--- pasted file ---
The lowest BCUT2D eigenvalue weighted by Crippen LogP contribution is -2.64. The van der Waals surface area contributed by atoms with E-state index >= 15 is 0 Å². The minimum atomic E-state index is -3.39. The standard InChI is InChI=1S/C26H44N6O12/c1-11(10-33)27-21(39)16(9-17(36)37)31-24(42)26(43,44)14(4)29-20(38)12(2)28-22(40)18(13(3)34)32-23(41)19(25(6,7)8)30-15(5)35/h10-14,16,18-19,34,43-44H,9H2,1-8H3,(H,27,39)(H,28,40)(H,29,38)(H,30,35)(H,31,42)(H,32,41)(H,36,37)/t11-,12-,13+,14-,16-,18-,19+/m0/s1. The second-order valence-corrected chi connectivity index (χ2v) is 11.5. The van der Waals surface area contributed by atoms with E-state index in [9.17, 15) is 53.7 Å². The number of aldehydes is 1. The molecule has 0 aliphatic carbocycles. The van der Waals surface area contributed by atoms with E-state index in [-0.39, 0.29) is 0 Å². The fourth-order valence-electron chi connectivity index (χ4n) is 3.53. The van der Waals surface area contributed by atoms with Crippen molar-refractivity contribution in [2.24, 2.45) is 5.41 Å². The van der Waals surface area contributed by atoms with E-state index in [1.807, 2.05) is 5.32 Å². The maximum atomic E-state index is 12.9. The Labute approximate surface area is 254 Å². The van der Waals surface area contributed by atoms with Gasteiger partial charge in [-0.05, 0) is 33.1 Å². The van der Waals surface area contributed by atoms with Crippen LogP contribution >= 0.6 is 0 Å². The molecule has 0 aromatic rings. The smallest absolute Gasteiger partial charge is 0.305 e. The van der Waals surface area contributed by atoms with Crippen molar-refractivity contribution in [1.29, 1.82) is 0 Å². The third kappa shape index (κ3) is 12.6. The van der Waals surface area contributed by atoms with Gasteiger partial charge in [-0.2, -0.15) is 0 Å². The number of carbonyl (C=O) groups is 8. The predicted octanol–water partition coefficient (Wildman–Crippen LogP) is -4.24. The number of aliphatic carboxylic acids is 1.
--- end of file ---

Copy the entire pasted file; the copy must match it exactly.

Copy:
The lowest BCUT2D eigenvalue weighted by Crippen LogP contribution is -2.64. The van der Waals surface area contributed by atoms with E-state index >= 15 is 0 Å². The minimum atomic E-state index is -3.39. The standard InChI is InChI=1S/C26H44N6O12/c1-11(10-33)27-21(39)16(9-17(36)37)31-24(42)26(43,44)14(4)29-20(38)12(2)28-22(40)18(13(3)34)32-23(41)19(25(6,7)8)30-15(5)35/h10-14,16,18-19,34,43-44H,9H2,1-8H3,(H,27,39)(H,28,40)(H,29,38)(H,30,35)(H,31,42)(H,32,41)(H,36,37)/t11-,12-,13+,14-,16-,18-,19+/m0/s1. The second-order valence-corrected chi connectivity index (χ2v) is 11.5. The van der Waals surface area contributed by atoms with E-state index in [9.17, 15) is 53.7 Å². The number of aldehydes is 1. The molecule has 0 aliphatic carbocycles. The van der Waals surface area contributed by atoms with E-state index in [-0.39, 0.29) is 0 Å². The fourth-order valence-electron chi connectivity index (χ4n) is 3.53. The van der Waals surface area contributed by atoms with Crippen molar-refractivity contribution in [2.24, 2.45) is 5.41 Å². The van der Waals surface area contributed by atoms with E-state index in [1.807, 2.05) is 5.32 Å². The maximum atomic E-state index is 12.9. The Labute approximate surface area is 254 Å². The van der Waals surface area contributed by atoms with Gasteiger partial charge in [-0.05, 0) is 33.1 Å². The van der Waals surface area contributed by atoms with Crippen LogP contribution >= 0.6 is 0 Å². The molecule has 0 aromatic rings. The smallest absolute Gasteiger partial charge is 0.305 e. The van der Waals surface area contributed by atoms with Crippen molar-refractivity contribution in [1.29, 1.82) is 0 Å². The third kappa shape index (κ3) is 12.6. The van der Waals surface area contributed by atoms with Gasteiger partial charge in [-0.2, -0.15) is 0 Å². The number of carbonyl (C=O) groups is 8. The predicted octanol–water partition coefficient (Wildman–Crippen LogP) is -4.24. The number of aliphatic carboxylic acids is 1.